As he listened to Britt Berrett speak on the first day of class, Joseph Mount had the distinct impression he was looking at his future employer. Berrett’s passion for health care was unmistakable, and Mount wanted to be a part of it.
The next summer Mount interned for Berrett, president of Texas Health Presbyterian Hospital. That opportunity and the chance to pay it forward by sharing essential connections in the health care industry were possible thanks to the Executive Health Care Lecture Series.
Well into its second year, the half-credit course hosts a prominent health care executive each week. Visiting speakers talk to students about the rapidly changing industry and their varied work experiences. Perhaps most remarkable, they all participate on their own dime.
The motivation for the series originated with Berrett twenty-five years ago. As a BYU student he decided to pursue a health care career after hearing a lecture given by Mark Howard, then CEO of Utah Valley Regional Medical Center.
Now president of a 900-bed hospital, Berrett felt inspired to start an industry-focused lecture series at his alma mater.
“Nothing is more important than alumni reaching out to would-be professionals,” Berrett says. “Layer that with the greater purpose of health care and imagine how powerful it could be.”
Berrett kicks off the series each semester and is followed by a number of prominent administrators, including Rulon Stacey, chairman of the American College of Healthcare Executives and CEO of University of Colorado Health (formerly Poudre); Gary Newsome, CEO of Health Management Associates Inc.; and David Clark, CEO of Mercy Health System in Pennsylvania.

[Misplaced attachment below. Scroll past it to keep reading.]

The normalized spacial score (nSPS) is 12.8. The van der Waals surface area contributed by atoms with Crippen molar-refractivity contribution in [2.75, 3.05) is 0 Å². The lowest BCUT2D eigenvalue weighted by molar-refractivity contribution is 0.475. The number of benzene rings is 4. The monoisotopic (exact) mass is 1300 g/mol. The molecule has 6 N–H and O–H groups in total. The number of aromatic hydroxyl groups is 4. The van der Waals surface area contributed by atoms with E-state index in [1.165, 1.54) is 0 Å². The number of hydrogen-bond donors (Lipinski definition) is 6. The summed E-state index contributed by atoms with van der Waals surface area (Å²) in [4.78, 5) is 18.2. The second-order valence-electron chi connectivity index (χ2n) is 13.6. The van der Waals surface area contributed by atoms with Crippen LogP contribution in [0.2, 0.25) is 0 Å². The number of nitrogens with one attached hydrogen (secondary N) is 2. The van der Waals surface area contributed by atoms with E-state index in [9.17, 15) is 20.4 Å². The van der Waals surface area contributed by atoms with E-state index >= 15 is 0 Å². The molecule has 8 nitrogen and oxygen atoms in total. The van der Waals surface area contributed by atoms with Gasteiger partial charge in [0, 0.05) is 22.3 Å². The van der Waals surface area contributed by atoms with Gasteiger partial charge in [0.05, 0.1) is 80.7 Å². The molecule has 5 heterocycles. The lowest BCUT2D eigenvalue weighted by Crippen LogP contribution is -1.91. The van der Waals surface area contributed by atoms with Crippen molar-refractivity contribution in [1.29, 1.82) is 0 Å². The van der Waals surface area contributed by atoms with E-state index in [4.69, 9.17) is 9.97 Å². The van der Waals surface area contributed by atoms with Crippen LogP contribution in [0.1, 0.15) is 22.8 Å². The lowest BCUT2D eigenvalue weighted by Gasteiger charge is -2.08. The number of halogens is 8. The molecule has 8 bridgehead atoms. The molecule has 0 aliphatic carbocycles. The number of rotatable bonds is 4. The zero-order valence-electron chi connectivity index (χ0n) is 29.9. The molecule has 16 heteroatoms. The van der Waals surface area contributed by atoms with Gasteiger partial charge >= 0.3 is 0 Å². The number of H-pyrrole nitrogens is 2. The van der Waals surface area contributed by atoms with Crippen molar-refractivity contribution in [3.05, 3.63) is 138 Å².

The class usually consists of forty students. Several majors are represented, including Russian, business, and neuro-science. Despite the variety in experience, the students have one thing in common—an interest in health care administration.
Brett Lee, who graduated in 2012, is one of the students who benefited from the program.
“I learned about different sectors of the industry and got a better idea of where I could contribute,” says Lee, who is now pursuing a master’s degree in health administration at the University of Washington. “The class also gave me the single biggest expansion of my network.”
Mount, who wrapped up his internship with Berrett in August, couldn’t agree more. By participating in the class, he built a professional network even before continuing his education in health services administration at George Washington University.
“I know many CEOs I can call for career mentoring,” Mount says. “I came out of my undergraduate schooling with more connections than many who have graduate degrees.”
The lecture series, while still in its infancy, has led to many successes. Berrett says the series has exceeded his expectations, and he hopes students will continue the tradition.